Consumers using buy now, pay later services won’t have legal protection as companies such as Afterpay and Zip are being called to ‘self-regulate’. This comes from an interim report from the Senate Select Committee on Financial Technology and Regulatory Technology.
Buy now, pay later (BNPL) fintech companies have become increasingly popular, with Australia’s leader Afterpay growing by 140% last year with 10 million global consumers using the service. As COVID-19 pushed shoppers online, the sales of the interest-free loan service have increased further, with the share prices growing from under $9 to over $70 in the past six months.
The growth of BNPL businesses has resulted in calls for stricter regulation to legally protect consumers who are using the service, under the same legal obligations other financial service providers adhere to. However, the interim report tabled late on Wednesday, found that BNPL companies should not be governed under the same regulations as the committee “supports self-regulation where innovative products emerge, whilst ensuring strong consumer protection.”
Senator Andrew Bragg said in a speech tabling the report that the “vast majority” of its recommendations had bipartisan support.
“We were not convinced that the way to promote innovation was to force new ideas into old forms of regulation and laws designed for something altogether different,” the report read.
“Because innovation like ‘buy now, pay later’ often occurs on the fringes of regulation, it is inappropriate to force each innovation into a one-size-fits-all approach.”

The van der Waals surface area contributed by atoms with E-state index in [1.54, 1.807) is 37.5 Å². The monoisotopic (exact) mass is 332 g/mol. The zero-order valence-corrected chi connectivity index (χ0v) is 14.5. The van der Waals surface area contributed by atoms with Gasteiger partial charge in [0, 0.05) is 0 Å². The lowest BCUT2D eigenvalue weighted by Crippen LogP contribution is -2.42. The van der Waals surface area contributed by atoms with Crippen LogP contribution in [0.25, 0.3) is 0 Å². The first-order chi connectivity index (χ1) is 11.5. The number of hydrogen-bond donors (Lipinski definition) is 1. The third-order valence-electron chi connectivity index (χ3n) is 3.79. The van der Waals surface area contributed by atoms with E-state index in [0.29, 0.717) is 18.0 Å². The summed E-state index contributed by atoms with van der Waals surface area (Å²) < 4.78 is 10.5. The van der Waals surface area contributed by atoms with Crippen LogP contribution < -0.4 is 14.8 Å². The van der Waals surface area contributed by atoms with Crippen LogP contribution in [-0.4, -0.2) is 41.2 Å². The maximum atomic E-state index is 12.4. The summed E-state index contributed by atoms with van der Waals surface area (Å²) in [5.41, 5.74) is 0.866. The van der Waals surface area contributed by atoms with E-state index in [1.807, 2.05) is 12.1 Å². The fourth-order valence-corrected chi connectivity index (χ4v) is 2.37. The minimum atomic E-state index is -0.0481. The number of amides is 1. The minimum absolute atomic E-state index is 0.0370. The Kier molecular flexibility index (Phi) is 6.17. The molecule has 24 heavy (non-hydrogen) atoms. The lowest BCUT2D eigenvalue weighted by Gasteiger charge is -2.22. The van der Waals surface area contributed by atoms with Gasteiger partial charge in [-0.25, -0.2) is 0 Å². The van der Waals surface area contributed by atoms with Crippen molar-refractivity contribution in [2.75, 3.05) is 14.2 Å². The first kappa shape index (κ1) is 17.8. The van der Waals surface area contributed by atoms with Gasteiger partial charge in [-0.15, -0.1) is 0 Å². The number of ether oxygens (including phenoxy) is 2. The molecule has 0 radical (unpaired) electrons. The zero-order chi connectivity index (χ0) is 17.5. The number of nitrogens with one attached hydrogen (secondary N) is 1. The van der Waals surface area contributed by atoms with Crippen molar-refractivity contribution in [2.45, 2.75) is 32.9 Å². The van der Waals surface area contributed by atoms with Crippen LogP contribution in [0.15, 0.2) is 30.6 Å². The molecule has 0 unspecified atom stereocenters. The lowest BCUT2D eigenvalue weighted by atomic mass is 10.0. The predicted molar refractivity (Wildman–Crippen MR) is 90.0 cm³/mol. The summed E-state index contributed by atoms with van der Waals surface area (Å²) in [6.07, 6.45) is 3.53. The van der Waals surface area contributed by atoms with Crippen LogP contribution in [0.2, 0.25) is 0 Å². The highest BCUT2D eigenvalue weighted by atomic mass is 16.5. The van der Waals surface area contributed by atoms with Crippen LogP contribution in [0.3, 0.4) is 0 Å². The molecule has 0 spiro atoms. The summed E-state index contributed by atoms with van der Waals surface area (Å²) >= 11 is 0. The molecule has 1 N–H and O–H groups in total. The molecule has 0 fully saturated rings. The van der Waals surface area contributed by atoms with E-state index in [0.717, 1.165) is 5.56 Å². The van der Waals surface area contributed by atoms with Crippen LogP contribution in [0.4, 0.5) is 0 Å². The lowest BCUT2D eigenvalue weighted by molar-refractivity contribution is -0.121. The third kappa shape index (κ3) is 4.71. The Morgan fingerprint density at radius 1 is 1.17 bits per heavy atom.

The push-back against government regulation has been welcomed by BNPL companies, with Zip’s Co-founder and Chief Operating Officer Peter Gray saying:“The committee is absolutely spot-on in its recognition that innovation is too important to be smothered with a one-size-fits-all approach to regulation.
“On this point, Zip is pleased to see the committee acknowledge the importance of self-regulation and the need to create a culture of innovation in Australia.
Afterpay’s CEO Anthony Eisen has also voiced support saying the report “recognises is that customers are responding positively to innovation that delivers better outcomes for them.”
“We welcome the premise that existing regulatory structures would not deliver fit-for-purpose regulation and would be happy to see the BNPL Code of Conduct recognised and used as the basis of more formal regulation in the future.”